BERLIN (Reuters) - Banksy, the secretive British artist whose work has appeared on city streets around the world, said on Sunday he hoped his documentary film “Exit Through The Gift Shop” will raise the standing of urban art.
But the anonymous graffiti artist with a cult following said in a shadowy video message to audiences at the Berlin Film Festival on Sunday before the screening of his film that it was possible it could have the complete opposite effect.
“I guess my ambition was to make a film that would do for graffiti art what ‘The Karate Kid’ did for martial arts — a film that would get every schoolkid in the world picking up a spray can and having a go,” Banksy said of his first film.
“As it turns out, I think we might have a film that does for street art what ‘Jaws’ did for waterskiing.”
Banksy’s voice was altered and his face concealed, as in the documentary. His film is the story of urban art as told by an earlier associate, Frenchman Thierry Guetta, who tapes artists in action.
Banksy has become world famous for illegal outdoor graffiti, including painting the West Bank barrier and leaving a life-size figure of a Guantanamo Bay detainee at the California theme park Disneyland — both documented in the film.
He uses satire in his works, tackling politics and culture.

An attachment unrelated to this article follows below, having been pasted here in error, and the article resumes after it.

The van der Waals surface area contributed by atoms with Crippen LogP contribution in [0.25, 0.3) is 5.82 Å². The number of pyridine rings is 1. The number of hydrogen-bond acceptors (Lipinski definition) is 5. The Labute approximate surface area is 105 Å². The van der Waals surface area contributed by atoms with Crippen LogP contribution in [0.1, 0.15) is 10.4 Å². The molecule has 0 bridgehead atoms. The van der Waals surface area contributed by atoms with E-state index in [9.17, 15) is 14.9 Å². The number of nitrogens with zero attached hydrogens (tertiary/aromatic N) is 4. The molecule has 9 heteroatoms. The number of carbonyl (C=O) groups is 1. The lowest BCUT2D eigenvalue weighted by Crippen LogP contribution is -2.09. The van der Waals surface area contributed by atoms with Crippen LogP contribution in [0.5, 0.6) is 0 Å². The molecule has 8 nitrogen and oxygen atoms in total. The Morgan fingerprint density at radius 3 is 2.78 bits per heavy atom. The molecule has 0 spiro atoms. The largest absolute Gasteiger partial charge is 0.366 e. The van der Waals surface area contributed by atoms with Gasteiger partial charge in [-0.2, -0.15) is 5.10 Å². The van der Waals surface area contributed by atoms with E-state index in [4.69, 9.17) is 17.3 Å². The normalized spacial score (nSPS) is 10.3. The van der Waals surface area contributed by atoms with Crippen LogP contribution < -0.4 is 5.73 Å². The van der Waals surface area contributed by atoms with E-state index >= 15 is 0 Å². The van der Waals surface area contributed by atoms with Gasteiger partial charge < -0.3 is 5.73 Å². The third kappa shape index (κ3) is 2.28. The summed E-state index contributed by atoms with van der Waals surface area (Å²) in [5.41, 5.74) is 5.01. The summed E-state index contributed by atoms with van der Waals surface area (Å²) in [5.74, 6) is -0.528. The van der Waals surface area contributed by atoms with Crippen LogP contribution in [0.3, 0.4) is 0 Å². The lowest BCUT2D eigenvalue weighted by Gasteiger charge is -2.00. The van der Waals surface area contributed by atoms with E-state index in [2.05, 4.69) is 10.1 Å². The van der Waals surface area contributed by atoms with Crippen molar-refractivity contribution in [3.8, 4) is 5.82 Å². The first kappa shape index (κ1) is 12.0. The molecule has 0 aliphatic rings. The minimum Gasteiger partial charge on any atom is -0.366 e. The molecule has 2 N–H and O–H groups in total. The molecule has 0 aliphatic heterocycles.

Banksy, who has the directing credit for the 87-minute film, allows the Frenchman to film him working provided he shows only his hands and his back. Some footage of Banksy is in the film, including the artist’s Disneyland episode and narrow escape.
“‘Exit Through The Gift Shop’ is one of the most honest films you will ever see,” Banksy said in his video to the festival.
“There was no plan, there was no script and we didn’t even realize we were making a film until halfway through. I think it’s a good film as long as you’ve got very low expectations.”
From a small-time graffiti artist to a global star, Banksy’s work has become so valuable that several of his street works have been salvaged and sold, including a painting on a London wall in London that fetched 208,100 pounds ($340,000) in 2008.
Banksy, from the western English city of Bristol, has had four exhibitions in Britain and the United States that attracted a total of over 550,000 visitors.
It was unclear whether the artist was in Berlin for the premiere. Berlin festival director Dieter Kosslick said he would be in town. “He’ll be here but no one will see him,” he said.
A press conference was at one point scheduled but canceled.
“There wouldn’t have been anyone to give any answers,” a festival spokeswoman said. She added organizers assumed Banksy would at some point leave a tangible sign of his presence.
Editing by Andrew Roche